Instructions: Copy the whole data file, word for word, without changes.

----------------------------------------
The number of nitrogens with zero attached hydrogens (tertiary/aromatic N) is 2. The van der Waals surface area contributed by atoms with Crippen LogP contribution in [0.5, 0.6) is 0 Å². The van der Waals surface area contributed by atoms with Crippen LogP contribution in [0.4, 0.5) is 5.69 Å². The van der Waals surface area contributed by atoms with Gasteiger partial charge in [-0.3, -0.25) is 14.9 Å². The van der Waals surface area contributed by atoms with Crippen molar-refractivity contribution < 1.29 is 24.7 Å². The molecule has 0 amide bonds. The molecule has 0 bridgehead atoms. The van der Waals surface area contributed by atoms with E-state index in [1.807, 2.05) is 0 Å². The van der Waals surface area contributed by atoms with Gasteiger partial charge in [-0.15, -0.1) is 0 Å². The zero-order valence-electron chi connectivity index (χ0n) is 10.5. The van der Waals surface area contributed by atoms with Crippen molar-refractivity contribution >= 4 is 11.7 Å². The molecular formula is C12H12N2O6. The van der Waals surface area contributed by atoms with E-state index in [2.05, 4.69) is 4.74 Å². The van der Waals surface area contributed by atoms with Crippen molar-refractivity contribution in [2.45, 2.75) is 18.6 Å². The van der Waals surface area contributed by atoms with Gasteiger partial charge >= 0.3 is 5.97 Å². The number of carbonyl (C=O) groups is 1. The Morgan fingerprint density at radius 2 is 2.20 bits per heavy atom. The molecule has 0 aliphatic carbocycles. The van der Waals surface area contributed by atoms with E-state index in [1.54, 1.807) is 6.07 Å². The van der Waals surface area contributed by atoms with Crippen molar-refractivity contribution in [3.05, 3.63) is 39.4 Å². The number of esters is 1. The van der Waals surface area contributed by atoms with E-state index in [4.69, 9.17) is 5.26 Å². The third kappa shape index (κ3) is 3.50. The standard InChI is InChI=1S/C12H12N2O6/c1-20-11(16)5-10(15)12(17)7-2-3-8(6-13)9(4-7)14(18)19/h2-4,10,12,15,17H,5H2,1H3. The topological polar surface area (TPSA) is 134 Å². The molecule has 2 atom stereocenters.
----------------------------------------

The number of nitrogens with zero attached hydrogens (tertiary/aromatic N) is 2. The van der Waals surface area contributed by atoms with Crippen LogP contribution in [0.5, 0.6) is 0 Å². The van der Waals surface area contributed by atoms with Crippen LogP contribution in [0.4, 0.5) is 5.69 Å². The van der Waals surface area contributed by atoms with Gasteiger partial charge in [-0.3, -0.25) is 14.9 Å². The van der Waals surface area contributed by atoms with Crippen molar-refractivity contribution < 1.29 is 24.7 Å². The molecule has 0 amide bonds. The molecule has 0 bridgehead atoms. The van der Waals surface area contributed by atoms with E-state index in [1.807, 2.05) is 0 Å². The van der Waals surface area contributed by atoms with Gasteiger partial charge in [-0.15, -0.1) is 0 Å². The zero-order valence-electron chi connectivity index (χ0n) is 10.5. The van der Waals surface area contributed by atoms with Crippen molar-refractivity contribution >= 4 is 11.7 Å². The molecular formula is C12H12N2O6. The van der Waals surface area contributed by atoms with E-state index in [2.05, 4.69) is 4.74 Å². The van der Waals surface area contributed by atoms with Crippen molar-refractivity contribution in [2.45, 2.75) is 18.6 Å². The van der Waals surface area contributed by atoms with Gasteiger partial charge >= 0.3 is 5.97 Å². The number of carbonyl (C=O) groups is 1. The Morgan fingerprint density at radius 2 is 2.20 bits per heavy atom. The molecule has 0 aliphatic carbocycles. The van der Waals surface area contributed by atoms with E-state index in [1.54, 1.807) is 6.07 Å². The van der Waals surface area contributed by atoms with Crippen molar-refractivity contribution in [3.05, 3.63) is 39.4 Å². The number of esters is 1. The van der Waals surface area contributed by atoms with E-state index in [4.69, 9.17) is 5.26 Å². The third kappa shape index (κ3) is 3.50. The standard InChI is InChI=1S/C12H12N2O6/c1-20-11(16)5-10(15)12(17)7-2-3-8(6-13)9(4-7)14(18)19/h2-4,10,12,15,17H,5H2,1H3. The topological polar surface area (TPSA) is 134 Å². The molecule has 2 atom stereocenters.